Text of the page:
Social Media – Time to Check-In & Donate? by Claire Field

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Too often, many of us  think of social media as a personal advantage tool . We use Twitter as a sounding-off platform when we’ve had a bad experience with a brand in the hope that publically venting will get the situation resolved the way we want it. Or we check-in the most times on Foursquare to claim that free weekly Mayor’s pizza from Domino’s. Too often, we make social media about us. “What’s in it for us?” we cry. “Why should we do this?”

time to give

Give a little, receive a lot?

But, shouldn’t social media be more than this? After all, the word ‘social’ is in there for a reason, and it’s not just so you and your friends can benefit. The likes of JustGiving has existed since 2000 as a tool to raise money online for charities, and various celebrities including Lady Gaga and Usher died a digital death recently to raise money for World AIDS Day. Local chap, Alex Robertson last week implored his online followers to give the price of a beer in Edinburgh for him doing the Tough Guy challenge. Individually, we seem to be harnessing the power of social media for the greater good and we’re fine with this, but let’s take this away from an individual stance. Let’s ask, what can companies do to help others?

Shopping through Give as you Live , from Everyclick, means that by making your purchases through their site or app, your favourite online cause will receive a donation. Over 1,000 retailers are currently signed up, including Tesco, iTunes, and Boots, and they’ll donate an average of 2.5% of your total spent on their website to your chosen charity. £1.6 million has been raised so far, merely from users going slightly out of their way and logging into their retail accounts through Give as you Live, instead of directly.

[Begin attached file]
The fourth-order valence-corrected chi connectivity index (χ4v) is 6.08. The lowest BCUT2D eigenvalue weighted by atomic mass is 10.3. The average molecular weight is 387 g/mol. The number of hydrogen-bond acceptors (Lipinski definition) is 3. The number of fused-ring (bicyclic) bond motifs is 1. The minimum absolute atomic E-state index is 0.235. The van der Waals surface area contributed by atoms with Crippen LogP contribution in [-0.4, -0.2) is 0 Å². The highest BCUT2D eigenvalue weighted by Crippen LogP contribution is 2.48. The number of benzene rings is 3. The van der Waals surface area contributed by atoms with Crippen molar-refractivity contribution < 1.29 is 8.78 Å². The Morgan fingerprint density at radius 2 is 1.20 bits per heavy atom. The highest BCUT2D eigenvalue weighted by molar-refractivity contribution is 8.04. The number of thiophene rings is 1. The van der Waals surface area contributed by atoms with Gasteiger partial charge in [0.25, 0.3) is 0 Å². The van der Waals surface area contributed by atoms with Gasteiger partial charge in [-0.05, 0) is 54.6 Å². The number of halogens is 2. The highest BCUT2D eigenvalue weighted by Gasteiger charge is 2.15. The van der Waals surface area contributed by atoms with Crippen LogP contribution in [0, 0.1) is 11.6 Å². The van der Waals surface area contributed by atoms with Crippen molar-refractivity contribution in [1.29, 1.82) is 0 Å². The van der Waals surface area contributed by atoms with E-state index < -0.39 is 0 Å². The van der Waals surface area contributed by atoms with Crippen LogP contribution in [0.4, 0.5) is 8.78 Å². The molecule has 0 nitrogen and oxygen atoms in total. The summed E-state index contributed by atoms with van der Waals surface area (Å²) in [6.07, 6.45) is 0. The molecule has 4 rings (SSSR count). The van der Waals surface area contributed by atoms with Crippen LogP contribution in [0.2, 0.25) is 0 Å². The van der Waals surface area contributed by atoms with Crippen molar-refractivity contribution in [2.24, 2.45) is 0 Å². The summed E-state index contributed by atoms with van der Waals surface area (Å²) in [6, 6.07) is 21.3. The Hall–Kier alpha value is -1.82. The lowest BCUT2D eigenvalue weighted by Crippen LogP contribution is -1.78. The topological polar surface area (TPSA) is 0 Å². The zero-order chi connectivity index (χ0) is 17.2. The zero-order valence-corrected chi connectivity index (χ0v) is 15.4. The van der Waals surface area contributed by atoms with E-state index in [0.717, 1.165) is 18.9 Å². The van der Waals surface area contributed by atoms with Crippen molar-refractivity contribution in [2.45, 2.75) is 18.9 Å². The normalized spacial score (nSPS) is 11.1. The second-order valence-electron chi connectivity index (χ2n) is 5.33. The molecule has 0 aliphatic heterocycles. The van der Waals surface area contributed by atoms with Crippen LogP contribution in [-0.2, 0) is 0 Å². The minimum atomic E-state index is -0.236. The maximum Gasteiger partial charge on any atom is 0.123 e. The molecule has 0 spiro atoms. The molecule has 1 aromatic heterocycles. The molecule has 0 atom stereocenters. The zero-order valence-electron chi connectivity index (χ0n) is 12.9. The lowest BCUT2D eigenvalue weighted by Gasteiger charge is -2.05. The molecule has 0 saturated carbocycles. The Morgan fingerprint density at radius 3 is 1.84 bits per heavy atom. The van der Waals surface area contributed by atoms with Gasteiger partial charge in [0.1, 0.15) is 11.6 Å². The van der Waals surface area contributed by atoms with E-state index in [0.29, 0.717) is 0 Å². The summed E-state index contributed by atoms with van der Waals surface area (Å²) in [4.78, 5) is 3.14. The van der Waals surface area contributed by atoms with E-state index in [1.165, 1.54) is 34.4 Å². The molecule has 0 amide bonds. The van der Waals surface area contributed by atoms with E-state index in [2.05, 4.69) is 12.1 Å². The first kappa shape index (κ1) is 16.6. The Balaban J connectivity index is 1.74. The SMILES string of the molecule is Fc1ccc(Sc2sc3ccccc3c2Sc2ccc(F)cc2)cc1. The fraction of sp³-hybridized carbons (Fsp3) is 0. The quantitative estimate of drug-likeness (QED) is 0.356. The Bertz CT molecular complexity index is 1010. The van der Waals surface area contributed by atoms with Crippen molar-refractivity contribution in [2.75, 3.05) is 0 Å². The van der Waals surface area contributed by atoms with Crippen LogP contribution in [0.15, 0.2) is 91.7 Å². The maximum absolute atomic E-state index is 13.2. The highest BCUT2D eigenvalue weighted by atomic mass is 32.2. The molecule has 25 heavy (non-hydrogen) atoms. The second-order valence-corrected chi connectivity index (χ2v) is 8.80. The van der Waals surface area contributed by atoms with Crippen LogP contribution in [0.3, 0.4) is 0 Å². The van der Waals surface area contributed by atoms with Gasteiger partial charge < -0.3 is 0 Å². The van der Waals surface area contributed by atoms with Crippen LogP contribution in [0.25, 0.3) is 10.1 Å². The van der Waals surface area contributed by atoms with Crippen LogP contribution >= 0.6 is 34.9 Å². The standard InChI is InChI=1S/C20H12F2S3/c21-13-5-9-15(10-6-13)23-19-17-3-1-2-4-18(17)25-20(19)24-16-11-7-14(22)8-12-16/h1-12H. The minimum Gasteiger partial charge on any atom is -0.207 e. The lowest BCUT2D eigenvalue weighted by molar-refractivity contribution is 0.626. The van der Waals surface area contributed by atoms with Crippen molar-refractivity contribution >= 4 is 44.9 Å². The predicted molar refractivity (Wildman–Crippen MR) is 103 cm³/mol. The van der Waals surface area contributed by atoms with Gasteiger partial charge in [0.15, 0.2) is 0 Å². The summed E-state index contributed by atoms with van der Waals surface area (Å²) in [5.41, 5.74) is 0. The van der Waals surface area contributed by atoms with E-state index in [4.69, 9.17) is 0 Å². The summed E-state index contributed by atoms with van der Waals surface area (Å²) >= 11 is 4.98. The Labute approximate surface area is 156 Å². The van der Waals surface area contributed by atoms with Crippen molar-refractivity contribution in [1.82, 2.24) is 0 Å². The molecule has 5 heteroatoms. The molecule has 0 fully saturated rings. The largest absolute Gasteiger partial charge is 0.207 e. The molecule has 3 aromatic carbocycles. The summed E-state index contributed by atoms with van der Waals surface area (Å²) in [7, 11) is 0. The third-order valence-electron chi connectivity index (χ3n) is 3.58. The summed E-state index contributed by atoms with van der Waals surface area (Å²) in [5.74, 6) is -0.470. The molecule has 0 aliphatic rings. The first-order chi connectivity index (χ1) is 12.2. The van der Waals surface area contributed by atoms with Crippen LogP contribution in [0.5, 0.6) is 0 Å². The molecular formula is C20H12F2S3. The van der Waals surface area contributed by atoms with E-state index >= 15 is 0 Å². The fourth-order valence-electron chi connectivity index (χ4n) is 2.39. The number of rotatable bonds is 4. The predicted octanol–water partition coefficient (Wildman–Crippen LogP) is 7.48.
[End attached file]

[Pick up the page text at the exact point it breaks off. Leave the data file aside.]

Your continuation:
That’s brilliant – donations for nothing, effectively – but it’s made me think. This week Facebook Deals launched in the UK and other European countries (with limited big-brand partners, sources tell us a full self-service system is expected end Q1) following the US launch last November. As it currently stands 28 million people in the UK have a Facebook account, with just under half of those people logging in at least once a day. It’s pretty safe to say that Facebook is deeply engrained in our consciousness and that if Facebook Deals takes off, checking-in to places will soon become second nature, being more intuitive than going to a site like Give as you Live.

But, so far, only Argos and Benetton have offered up a charity donation for a check-in, with companies like Alton Towers, YO! Sushi and Starbucks making their check-ins for our personal gain. Sure that’s nice for us and a great way to build momentum for Facebook Deals, but in the future I’d rather see a 5% donation to a charity for checking-in than a 5% discount on my morning coffee. It’s time social media was harnessed more for the greater good than it currently is, and the sheer popularity of Facebook means now is as good a time to make us start thinking about how we can start to help others instead of ourselves. We’re fine with donating our money to friends through JustGiving for running 10ks and marathons, but isn’t it about time we made companies step up their game and cough up the cash? I think so, which is why I’m saying make my check-in a charity donation – are you with me?